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Chiropractic Journal of Australia : CJA September 2013
Chiropractic Journal of Australia Volume 43 Number 3 September 2013 85 INTRODUCTION Recent research shows that there is an increased interest in and use of complementary and alternative medicine (CAM) in a number of countries.1 Remarkably, this is happening at the time when conventional medicine is experiencing an unprecedented high rate of advancement in clinical and basic Chiropractic in Australia: A Survey of the General Public BENJAMIN T. BROWN, ROD BONELLO, RAMON FERNANDEZ-CAAMANO, PETRA L. GRAHAM, SHARYN EATON and HILARY GREEN Benjamin T. Brown, PhD Assoc Prof. Rod Bonello, MHA, PhD Ramon Fernandez-Caamano, PhD Petra L. Graham, PhD Sharyn Eaton, PhD Hilary Green, MSc All Macquarie University, Sydney The Work Force Study (WFS) was funded by the Chiropractors' Association of Australia National (CAAN) and Macquarie University. No other fnancial support was provided for this research. The authors did not receive any fnancial incentives for this research. Therefore no confict of interest was declared. ABSTRACT: Background: An increase in the use of complementary and alternative medicine was identifed in several countries including Australia. There is a need to assess the current position of chiropractic within the Australian health system. Objectives: To estimate the lifetime prevalence of the use of chiropractic in Australia; to investigate the perceptions and attitudes of Australian general public about: their health status, the chiropractic profession, chiropractic and health services in general. Methods: A survey was carried out in which a novel 21-item questionnaire was utilised. To obtain a sample whose opinions would be representative of the Australian general population with a 95% level of signifcance and 4% margin of error, 600 respondents were required. Descriptive statistics, the chi-squared test and logistic regression were used to present and analyse the data. Results: 757 respondents completed the survey. A high prevalence of pain and discomfort relating to the musculoskeletal system were found, particularly in the lower back (71.1% of the respondents) and neck (55.6%). The frst contact with respect to therapy for the greatest proportion of respondents was general medicine (35.5%), followed by chiropractic (16%), physiotherapy (13.8%) and massage (10.2%). Physiotherapy was rated highest in its ability to relive the symptoms (18%) followed by chiropractic (15.9%), massage (15.5%) and medicine (14%). In our sample 302 (39.9%) participants used chiropractic before and 75.9% of these consumers were satisfed or highly satisfed with the services provided. No signifcant differences in income, age and gender were found with regards to those individuals who reported a previous use of chiropractic services. The main reasons for not using chiropractic were: that there was no perceived need for a chiropractic intervention, associated cost, lack of information about chiropractic, lack of referral, being attended by another health professional, and concern about the safety and effcacy of the treatment. Most of the respondents considered that attending to general health and well-being was more important than simply alleviating symptoms and their personal philosophy was a major determinant when it came to the choice of health services. Conclusions: This study suggests that chiropractic is a thriving profession in Australia. It would appear that there is a need for chiropractic services in Australia, particularly in attending to the highly prevalent realm of musculoskeletal disorders. A considerable number of Australians already utilise chiropractic services. Encouragingly, the vast majority of these consumers are satisfed with the service provided. Chiropractic could play an even greater role within the Australian health if better integrated with the mainstream and allied medicine. A more active approach should be taken by chiropractic practitioners and institutions to improve the general public's knowledge about chiropractic. INDEX TERMS: CHIROPRACTIC; MANPOWER; SUPPLY AND DISTRIBUTION. Chiropr J Aust 2013; 43: 85-92. science research and, consequently, a rise in the number of people benefting from this service. Indeed, CAM seems to have thrived in developed countries such as the USA, Canada, Australia and certain Western European countries, in which the benefts of modern biomedicine are felt most profoundly.1 Furthermore, in most countries CAM treatment is not covered by national insurance systems and therefore the cost of treatment is paid by patients directly. All this suggests a high motivation to use CAM on the part of the patient. Australia is one of the countries in which the use of CAM is substantial and its popularity is on the increase.2-5 One of the professions that features prominently in the current landscape of Australian CAM providers is chiropractic. The chiropractic profession has a long history in Australia, and the number of registered practitioners is increasing.5 Furthermore, Australia is one of the few countries in which chiropractic is taught in government funded universities. In fact, the world’s frst such department was established at Macquarie University in 1991. This expansion of chiropractic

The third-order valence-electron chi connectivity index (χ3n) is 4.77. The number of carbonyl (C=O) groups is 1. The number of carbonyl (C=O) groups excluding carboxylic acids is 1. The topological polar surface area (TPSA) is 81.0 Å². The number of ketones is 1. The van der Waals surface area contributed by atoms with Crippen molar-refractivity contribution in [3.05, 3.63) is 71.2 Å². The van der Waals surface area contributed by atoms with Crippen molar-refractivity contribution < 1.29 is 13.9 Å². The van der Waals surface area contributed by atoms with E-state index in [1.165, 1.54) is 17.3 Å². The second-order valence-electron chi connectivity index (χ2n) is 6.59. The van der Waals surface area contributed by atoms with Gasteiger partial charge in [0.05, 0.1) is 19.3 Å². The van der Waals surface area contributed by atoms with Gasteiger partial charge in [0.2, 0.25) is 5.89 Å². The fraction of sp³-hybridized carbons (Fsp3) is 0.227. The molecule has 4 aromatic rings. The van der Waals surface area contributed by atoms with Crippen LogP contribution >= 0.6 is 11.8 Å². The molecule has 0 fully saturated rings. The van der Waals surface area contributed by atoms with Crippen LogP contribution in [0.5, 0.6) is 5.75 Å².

CJA June 2013
CJA December 2013